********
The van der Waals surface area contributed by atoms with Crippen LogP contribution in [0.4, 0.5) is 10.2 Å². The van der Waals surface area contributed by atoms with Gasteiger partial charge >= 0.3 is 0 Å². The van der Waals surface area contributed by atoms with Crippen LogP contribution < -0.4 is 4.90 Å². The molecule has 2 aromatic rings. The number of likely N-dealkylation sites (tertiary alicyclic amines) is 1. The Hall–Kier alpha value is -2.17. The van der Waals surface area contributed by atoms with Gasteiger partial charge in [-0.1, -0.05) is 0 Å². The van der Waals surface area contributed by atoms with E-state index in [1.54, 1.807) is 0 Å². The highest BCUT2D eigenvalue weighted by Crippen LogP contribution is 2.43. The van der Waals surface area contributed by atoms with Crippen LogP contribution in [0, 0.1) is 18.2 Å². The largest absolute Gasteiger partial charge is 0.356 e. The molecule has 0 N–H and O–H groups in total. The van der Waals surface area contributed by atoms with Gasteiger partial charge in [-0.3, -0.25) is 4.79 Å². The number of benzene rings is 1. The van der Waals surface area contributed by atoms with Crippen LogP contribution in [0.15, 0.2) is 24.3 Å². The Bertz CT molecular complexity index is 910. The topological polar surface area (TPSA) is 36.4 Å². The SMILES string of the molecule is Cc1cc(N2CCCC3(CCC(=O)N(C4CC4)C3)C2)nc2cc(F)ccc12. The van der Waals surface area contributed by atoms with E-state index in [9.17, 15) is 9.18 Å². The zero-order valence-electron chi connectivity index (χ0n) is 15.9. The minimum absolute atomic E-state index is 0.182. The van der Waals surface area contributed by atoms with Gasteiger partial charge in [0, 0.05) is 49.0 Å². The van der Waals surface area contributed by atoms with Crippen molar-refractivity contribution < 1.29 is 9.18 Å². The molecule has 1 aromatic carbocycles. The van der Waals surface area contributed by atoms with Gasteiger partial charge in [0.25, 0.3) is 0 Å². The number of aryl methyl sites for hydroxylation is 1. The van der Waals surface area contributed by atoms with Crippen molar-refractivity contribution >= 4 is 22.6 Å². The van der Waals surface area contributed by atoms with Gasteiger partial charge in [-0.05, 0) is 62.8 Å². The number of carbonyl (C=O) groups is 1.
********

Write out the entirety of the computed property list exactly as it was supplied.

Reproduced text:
The van der Waals surface area contributed by atoms with Crippen LogP contribution in [0.4, 0.5) is 10.2 Å². The van der Waals surface area contributed by atoms with Gasteiger partial charge >= 0.3 is 0 Å². The van der Waals surface area contributed by atoms with Crippen LogP contribution < -0.4 is 4.90 Å². The molecule has 2 aromatic rings. The number of likely N-dealkylation sites (tertiary alicyclic amines) is 1. The Hall–Kier alpha value is -2.17. The van der Waals surface area contributed by atoms with Gasteiger partial charge in [-0.1, -0.05) is 0 Å². The van der Waals surface area contributed by atoms with E-state index in [1.54, 1.807) is 0 Å². The highest BCUT2D eigenvalue weighted by Crippen LogP contribution is 2.43. The van der Waals surface area contributed by atoms with Crippen LogP contribution in [0, 0.1) is 18.2 Å². The largest absolute Gasteiger partial charge is 0.356 e. The molecule has 0 N–H and O–H groups in total. The van der Waals surface area contributed by atoms with Gasteiger partial charge in [-0.3, -0.25) is 4.79 Å². The number of benzene rings is 1. The van der Waals surface area contributed by atoms with Crippen LogP contribution in [0.15, 0.2) is 24.3 Å². The Bertz CT molecular complexity index is 910. The topological polar surface area (TPSA) is 36.4 Å². The SMILES string of the molecule is Cc1cc(N2CCCC3(CCC(=O)N(C4CC4)C3)C2)nc2cc(F)ccc12. The van der Waals surface area contributed by atoms with E-state index in [9.17, 15) is 9.18 Å². The zero-order valence-electron chi connectivity index (χ0n) is 15.9. The minimum absolute atomic E-state index is 0.182. The van der Waals surface area contributed by atoms with Gasteiger partial charge in [0, 0.05) is 49.0 Å². The van der Waals surface area contributed by atoms with Crippen molar-refractivity contribution < 1.29 is 9.18 Å². The molecule has 1 aromatic carbocycles. The van der Waals surface area contributed by atoms with Gasteiger partial charge in [0.25, 0.3) is 0 Å². The number of aryl methyl sites for hydroxylation is 1. The van der Waals surface area contributed by atoms with Crippen molar-refractivity contribution >= 4 is 22.6 Å². The van der Waals surface area contributed by atoms with Gasteiger partial charge in [-0.05, 0) is 62.8 Å². The number of carbonyl (C=O) groups is 1.